Renowned Eye Surgeon, Dr. Stewart Shofner of Shofner Vision Center, Explains Top Five Reasons Some Eyes Are More Susceptible to Sun Damage
Human eyes occupy less than 2 percent of the body's surface and can sometimes be left unprotected against the sun's harmful rays. Age, environment, and wearing the wrong type of sunglasses may all contribute to potential eye damage, vision impairment and blindness. Dr. Stewart Shofner explains five reasons why some eyes are more susceptible to the sun's harmful rays and how to prevent eye damage.
1) Age. Dr. Shofner says, "Parents sometimes forget that children are especially susceptible to eye damage from exposure to the sun's ultra violet radiation." Overall, children potentially are affected by environmental hazards much more than adults. In younger children, the pupils are sometimes larger and lenses clearer allowing in more UV light. Keep babies in the shade while outdoors and shield them from direct sunlight using a sunshade, hat, clothing, and baby sunglasses.
2) Facial Features. Who knew those thick brows and long lashes actually help to protect the pupils? Eyes are typically recessed within the head and shielded by the brow ridge, the eyebrows and the eyelashes. Eyelids and squinting may also help block the light during short stints in the sun, but not the UV rays. No matter what your facial features, Dr. Shofner highly suggests those with or without protective facial features should wear a wide-brimmed hat and protective sunglasses (see tip #5) to reduce the amount of UV rays from reaching your eyes. "If you are squinting, your eyes are in danger," says Dr. Shofner
3) Environment. During extreme conditions of sun exposure, including ground reflection from snow, water and sand, additional protection is necessary. Snow and water actually reflects UV radiation very effectively. Skiers, mountain climbers and others that participate in outdoor activities are prone to extreme UV levels due to the high altitude conditions and strong ground reflection, may experience photokeratitis (sunburn of the cornea, the surface of the eyeball).
4) Timing. The old saying "timing is everything" also applies to reducing the chance of eye damage. Just as so many find out what allergens are lurking in the air before stepping out, one should also watch for the UV index before planning outdoor activities. Limit midday sun, as UV rays are the strongest between 10am and 4pm. In addition to wearing UV protected sunglasses, stay in the shade, wear protective clothing, hats and apply a "broad spectrum" sunscreen (15+ SPF). Broad spectrum sunscreen protects against UVA and UVB rays.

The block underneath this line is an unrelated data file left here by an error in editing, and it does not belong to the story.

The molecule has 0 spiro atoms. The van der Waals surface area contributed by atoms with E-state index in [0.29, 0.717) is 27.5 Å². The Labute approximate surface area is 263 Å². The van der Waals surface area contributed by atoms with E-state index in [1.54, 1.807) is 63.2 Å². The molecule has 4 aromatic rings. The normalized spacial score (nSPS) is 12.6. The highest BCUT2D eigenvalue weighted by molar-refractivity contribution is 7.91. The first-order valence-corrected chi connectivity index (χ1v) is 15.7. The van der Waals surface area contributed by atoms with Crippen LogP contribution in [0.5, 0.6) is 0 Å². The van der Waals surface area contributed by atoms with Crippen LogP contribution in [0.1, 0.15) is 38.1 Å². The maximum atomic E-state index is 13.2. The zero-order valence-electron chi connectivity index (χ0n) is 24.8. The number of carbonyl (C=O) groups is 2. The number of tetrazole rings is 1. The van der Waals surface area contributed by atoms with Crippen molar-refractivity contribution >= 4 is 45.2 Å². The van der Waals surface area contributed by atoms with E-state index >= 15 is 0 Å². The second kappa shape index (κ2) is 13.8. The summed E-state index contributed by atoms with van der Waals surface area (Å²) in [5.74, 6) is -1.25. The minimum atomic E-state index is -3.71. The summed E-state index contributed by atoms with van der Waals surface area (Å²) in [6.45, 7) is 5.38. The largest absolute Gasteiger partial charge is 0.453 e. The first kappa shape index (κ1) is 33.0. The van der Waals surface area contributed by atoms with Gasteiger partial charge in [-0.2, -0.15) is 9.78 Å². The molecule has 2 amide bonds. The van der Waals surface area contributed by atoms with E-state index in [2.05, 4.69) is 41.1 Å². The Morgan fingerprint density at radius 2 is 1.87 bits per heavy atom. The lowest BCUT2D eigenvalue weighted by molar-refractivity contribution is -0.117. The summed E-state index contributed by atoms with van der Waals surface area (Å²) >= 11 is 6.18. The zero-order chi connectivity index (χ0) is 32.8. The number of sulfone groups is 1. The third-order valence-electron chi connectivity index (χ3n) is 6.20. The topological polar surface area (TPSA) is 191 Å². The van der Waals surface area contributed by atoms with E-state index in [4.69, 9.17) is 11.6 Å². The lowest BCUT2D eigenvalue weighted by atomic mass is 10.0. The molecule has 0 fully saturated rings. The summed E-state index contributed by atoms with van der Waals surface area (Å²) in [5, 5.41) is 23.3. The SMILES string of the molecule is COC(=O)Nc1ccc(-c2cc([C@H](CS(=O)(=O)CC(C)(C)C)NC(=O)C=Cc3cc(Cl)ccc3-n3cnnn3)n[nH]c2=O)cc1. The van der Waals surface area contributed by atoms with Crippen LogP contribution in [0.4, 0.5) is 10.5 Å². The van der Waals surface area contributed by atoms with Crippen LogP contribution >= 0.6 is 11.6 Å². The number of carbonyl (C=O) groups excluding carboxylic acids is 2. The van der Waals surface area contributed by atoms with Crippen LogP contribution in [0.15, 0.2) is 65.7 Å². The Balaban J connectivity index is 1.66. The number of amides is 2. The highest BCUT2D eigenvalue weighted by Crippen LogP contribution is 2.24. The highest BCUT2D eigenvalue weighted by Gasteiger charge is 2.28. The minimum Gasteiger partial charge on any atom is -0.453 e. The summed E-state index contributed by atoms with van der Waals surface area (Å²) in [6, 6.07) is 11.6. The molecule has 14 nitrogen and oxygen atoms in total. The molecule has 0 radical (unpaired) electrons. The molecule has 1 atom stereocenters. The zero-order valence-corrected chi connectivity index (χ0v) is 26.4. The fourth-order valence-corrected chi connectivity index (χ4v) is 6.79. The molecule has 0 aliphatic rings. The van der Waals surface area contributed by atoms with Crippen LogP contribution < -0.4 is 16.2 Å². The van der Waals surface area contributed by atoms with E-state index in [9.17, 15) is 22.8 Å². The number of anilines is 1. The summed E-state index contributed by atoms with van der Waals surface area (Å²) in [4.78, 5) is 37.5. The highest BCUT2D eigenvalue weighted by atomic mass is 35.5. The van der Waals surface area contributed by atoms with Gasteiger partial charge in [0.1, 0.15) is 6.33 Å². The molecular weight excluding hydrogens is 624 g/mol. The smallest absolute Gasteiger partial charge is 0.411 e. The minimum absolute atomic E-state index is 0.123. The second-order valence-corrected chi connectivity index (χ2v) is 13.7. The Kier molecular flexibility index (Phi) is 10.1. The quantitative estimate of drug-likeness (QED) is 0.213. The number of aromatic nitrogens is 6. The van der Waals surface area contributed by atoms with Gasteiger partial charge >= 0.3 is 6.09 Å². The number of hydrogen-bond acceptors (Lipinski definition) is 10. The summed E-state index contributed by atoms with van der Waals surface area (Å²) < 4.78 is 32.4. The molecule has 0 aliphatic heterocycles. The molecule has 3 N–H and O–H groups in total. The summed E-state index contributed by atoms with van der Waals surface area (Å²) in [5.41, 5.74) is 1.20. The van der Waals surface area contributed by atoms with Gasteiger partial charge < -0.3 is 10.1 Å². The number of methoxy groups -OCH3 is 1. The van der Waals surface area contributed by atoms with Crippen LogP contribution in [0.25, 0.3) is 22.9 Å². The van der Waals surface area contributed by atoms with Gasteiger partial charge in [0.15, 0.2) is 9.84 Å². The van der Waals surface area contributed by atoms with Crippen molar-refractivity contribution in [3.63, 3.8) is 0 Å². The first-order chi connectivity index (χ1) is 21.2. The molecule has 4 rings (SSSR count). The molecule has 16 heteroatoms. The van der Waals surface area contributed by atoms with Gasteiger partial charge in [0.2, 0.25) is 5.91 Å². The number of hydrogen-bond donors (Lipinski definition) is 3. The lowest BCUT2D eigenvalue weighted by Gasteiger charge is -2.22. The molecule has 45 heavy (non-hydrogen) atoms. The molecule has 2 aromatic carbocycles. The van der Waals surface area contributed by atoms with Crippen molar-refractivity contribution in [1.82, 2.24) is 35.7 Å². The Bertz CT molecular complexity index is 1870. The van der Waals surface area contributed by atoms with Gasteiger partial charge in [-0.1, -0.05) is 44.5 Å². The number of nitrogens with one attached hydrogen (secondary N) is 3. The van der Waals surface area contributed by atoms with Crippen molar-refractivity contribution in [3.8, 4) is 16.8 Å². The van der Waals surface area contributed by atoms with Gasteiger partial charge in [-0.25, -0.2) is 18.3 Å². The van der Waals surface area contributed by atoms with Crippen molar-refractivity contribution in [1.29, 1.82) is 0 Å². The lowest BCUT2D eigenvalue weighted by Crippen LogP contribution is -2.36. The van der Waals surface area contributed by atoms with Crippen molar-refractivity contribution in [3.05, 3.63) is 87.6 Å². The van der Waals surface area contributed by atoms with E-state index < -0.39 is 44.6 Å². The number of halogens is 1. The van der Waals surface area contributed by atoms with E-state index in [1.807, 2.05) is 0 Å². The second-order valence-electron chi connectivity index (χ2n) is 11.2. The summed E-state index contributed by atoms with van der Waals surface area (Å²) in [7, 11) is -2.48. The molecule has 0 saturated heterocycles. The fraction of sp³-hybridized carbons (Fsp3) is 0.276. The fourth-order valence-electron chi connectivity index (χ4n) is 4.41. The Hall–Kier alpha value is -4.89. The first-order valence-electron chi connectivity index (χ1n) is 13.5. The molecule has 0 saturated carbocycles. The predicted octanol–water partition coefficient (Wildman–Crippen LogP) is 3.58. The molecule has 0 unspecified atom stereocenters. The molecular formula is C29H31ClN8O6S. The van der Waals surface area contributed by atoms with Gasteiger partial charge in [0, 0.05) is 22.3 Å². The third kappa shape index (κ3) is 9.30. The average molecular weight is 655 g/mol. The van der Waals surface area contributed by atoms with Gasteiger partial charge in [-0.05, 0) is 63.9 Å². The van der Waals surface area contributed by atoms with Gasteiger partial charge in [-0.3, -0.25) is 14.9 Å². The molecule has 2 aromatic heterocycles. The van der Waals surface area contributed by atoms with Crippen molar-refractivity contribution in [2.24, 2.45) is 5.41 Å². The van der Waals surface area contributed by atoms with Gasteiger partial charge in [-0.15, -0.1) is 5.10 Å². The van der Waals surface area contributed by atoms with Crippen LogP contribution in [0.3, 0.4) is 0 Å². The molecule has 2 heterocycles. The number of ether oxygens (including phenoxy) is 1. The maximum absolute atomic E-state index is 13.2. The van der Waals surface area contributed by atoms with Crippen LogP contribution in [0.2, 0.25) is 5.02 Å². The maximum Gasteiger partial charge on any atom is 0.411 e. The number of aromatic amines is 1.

5) Fashion. Sunglasses are not just a fashion statement, buying a variety of colorful specs should protect your vision not just enhance your outfit. Dr. Shofner suggests when outdoors, wear sunglasses that offer dark lenses and provide 99 to 100 percent UV-A and UV-B protection. Dr. Shofner also mentioned, "the best sunglasses are wide or wraparound to shield sunlight from penetrating through the sides." Following this tip will help prevent age related eye diseases, especially cataracts (cloudy formations on the lens inside the eye), and photokeratitis.
About Shofner Vision Center
Shofner Vision Center offers affordable family eye care, Lasik/PRK, cataract surgery in a No Fear - No Pressure environment by caring professionals. Their staff members pay close attention to details to ensure every patient is provided with the best experience at Shofner Vision Center. While sungazing and sunbathing may be a priority for some, many of us venture outdoors for fresh air, Vitamin D and little bit of sunshine (safely) to get through the day. Dr. Shofner stresses if bright light irritates your eyes while wearing sunglasses, it could be a sign of a corneal abrasion,uveitis, cataracts or another eye problem; we advise you contact Shofner Vision Center (615) 340.4733 or your local ophthalmologist quickly for a consult.